Welcome Home

When I think back to moments in my childhood, I always remember three things: playing in the bush, walking out to Phantom Lake, and buying penny candy at Johnny’s. These were my favorite summer activities. Winter was a long slog to the gray penitentiary we called Birchview School, broken up by weekends of learning to ski at the club, skating at the Birchview bunkhouse, and driving our parents crazy with our shenanigans inside the house.

Summer was a whole other country. At times, the shock of freedom was almost too much for me. In those days, parents really knew how to take their eye off the ball. If you were quiet and sneaky (which I could manage with my eyes closed) you could have your Freshie made, a sandwich slapped together and be on your way to the bush in about ten minutes. I was never alone in these enterprises, because I had a lot of siblings.

Being in the bush involved a number of games: playing tag at the sandpit, building fake tree forts, (because we were never any good at the real thing) and playing house on any available rock or sheltered area with a mossy floor. We also liked to spy on people, having read many Enid Blyton and Trixie Belden books. This is equally true for kids who lived uptown, or so I’ve been told.

Finding pop bottles and turning them in at Johnny’s Confectionery was a summer ritual in Birchview. I’m not sure how we got so lucky because as far as we knew, only rich people and teenage boys could afford to consume such exotic, expensive drinks as coca cola and orange crush. Johnny’s, to my young mind, was the best store in town, and every night I dreamed that somehow I would get locked inside and eat candy until I died of happiness.

I’m not going to say much about Phantom Lake, because I’ve written about it before. But for readers who have never been to Flin Flon, picture heaven for a kid and you’ve got it about right. That crazy merry go round that sat high off the ground, the barrel you could run on, the giant game of checkers you had to wait in line for. Then there were the docks. Swimming from first to second was a rite of passage. Hanging out with the lifeguards when we got to the lake early was a perk, too. I defy any Gidget movie to have better looking guys than the ones saving our lives at Phantom Lake.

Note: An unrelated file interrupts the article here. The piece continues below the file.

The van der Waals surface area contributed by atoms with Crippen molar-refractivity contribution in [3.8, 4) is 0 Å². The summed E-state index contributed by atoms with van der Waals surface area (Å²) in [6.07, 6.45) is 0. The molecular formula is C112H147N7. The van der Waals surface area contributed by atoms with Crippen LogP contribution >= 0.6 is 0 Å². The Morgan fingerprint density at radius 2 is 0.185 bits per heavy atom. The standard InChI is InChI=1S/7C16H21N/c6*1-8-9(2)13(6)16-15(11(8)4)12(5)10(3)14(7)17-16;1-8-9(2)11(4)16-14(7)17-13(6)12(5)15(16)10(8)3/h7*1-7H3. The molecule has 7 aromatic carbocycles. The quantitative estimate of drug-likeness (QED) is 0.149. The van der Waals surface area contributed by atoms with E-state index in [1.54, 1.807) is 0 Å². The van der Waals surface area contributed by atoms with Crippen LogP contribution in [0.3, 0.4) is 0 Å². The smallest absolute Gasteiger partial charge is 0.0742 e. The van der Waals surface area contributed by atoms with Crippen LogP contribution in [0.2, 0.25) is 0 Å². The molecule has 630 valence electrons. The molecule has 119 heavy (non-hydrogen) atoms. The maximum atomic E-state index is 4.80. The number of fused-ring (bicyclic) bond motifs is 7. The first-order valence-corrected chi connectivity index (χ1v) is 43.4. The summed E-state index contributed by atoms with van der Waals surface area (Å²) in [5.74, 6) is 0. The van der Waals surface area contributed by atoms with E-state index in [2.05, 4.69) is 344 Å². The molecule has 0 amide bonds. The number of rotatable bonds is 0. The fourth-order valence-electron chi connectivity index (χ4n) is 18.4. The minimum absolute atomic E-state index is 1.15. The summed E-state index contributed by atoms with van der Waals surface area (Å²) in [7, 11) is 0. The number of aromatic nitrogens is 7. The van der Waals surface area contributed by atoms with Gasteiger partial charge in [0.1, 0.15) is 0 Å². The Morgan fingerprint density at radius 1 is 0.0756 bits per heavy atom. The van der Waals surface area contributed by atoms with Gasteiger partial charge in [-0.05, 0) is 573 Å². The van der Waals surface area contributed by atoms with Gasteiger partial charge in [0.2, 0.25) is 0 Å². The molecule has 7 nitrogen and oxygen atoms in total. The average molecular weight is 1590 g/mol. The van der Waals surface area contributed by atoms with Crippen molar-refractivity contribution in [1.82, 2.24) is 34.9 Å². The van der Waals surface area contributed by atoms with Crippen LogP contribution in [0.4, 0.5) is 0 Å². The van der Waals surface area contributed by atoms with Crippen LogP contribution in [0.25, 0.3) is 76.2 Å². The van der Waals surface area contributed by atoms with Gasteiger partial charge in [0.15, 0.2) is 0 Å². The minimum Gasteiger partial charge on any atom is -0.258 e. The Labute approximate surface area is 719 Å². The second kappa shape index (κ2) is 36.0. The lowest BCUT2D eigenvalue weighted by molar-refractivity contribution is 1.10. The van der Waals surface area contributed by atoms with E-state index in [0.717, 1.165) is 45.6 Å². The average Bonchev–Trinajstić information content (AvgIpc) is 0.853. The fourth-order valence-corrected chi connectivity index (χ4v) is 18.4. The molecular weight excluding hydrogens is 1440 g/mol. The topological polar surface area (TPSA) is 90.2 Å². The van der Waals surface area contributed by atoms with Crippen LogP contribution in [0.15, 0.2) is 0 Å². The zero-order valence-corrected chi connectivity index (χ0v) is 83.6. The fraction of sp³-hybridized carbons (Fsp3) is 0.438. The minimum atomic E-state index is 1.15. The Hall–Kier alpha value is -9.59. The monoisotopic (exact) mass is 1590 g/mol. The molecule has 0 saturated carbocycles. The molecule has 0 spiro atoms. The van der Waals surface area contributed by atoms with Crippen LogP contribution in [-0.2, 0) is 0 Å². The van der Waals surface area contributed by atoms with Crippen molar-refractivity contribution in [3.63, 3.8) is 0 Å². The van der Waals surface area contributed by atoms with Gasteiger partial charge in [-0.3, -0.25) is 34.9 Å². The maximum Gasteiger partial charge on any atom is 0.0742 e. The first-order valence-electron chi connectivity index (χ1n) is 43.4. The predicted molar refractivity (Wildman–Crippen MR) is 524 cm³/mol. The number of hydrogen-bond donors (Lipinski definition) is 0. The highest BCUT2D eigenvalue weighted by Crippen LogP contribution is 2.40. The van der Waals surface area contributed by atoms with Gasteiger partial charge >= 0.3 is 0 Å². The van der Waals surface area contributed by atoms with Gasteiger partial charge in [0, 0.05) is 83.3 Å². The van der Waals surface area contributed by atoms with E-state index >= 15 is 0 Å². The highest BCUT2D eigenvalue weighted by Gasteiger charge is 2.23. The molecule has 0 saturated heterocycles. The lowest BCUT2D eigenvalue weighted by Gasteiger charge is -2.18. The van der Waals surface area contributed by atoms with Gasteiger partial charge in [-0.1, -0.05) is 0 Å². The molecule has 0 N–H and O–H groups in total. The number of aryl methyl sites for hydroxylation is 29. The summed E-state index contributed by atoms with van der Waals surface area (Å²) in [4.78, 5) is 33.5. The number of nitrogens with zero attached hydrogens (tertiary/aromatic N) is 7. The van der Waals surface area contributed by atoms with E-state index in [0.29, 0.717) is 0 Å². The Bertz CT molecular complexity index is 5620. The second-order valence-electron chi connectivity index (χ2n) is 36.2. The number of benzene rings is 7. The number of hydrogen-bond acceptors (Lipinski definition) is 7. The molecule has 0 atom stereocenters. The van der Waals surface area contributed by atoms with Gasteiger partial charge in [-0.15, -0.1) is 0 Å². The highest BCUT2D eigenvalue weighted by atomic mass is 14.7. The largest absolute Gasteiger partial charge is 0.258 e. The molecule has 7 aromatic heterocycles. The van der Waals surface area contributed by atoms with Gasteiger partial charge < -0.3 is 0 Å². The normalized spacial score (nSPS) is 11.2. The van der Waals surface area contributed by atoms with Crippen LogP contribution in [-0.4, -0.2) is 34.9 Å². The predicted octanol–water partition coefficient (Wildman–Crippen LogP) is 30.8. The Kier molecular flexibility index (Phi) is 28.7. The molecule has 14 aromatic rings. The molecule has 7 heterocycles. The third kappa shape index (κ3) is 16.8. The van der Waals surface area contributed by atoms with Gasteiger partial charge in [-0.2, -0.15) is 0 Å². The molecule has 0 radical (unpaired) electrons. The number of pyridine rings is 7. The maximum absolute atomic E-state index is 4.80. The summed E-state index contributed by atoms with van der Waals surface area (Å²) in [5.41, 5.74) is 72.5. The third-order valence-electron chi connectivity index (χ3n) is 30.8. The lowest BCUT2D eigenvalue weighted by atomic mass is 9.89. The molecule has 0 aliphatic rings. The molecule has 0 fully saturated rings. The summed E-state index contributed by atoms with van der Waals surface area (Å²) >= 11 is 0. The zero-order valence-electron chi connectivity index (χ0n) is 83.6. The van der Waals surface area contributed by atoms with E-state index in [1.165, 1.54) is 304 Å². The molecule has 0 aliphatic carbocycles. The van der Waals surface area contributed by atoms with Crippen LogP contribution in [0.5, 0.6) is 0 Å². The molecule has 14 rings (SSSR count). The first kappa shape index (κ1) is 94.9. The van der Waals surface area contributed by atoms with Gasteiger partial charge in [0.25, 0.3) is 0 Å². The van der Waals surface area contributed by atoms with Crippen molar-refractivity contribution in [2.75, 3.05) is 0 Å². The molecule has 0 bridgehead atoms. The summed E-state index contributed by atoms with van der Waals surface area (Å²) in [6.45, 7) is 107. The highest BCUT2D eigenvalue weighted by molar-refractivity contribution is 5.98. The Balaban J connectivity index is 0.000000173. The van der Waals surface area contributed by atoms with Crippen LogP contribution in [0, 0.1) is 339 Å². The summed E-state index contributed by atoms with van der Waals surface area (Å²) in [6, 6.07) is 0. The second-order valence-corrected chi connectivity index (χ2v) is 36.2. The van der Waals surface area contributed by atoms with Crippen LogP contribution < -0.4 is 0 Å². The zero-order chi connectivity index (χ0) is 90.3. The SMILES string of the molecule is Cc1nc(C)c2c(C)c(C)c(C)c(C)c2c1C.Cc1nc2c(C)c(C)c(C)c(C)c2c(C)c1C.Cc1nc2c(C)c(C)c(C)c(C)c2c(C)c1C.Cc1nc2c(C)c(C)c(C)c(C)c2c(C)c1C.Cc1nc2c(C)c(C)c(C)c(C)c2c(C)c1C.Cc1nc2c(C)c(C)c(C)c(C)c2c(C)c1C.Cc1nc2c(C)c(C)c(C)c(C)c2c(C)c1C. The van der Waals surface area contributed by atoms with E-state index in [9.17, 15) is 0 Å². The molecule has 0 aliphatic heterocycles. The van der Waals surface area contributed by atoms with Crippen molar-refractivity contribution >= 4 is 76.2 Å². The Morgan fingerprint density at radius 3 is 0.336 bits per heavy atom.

Hanging out at Rotary Park meant spending some time at Ross Lake Cemetery. We spent hours wandering around the graves and making up stories about the people resting there. My parents are there now. I know they’d love to have a bunch of kids sitting next to them and making up some whoppers.

For those of you coming to Flin Flon and area to celebrate home coming, don’t forget to bring the kid in you along for the ride. Some things may have changed, but no one can take away the magic of your northern childhood. That goes for my own kids, too. So, welcome home, all. We’re so happy to see you. Let’s have some fun this weekend, and if you’re headed to the Whitney Forum on Friday or Saturday night, you might hear something like this. Here’s the karaoke version of a Canadian classic by Trooper. Practice up and we’ll see you soon.

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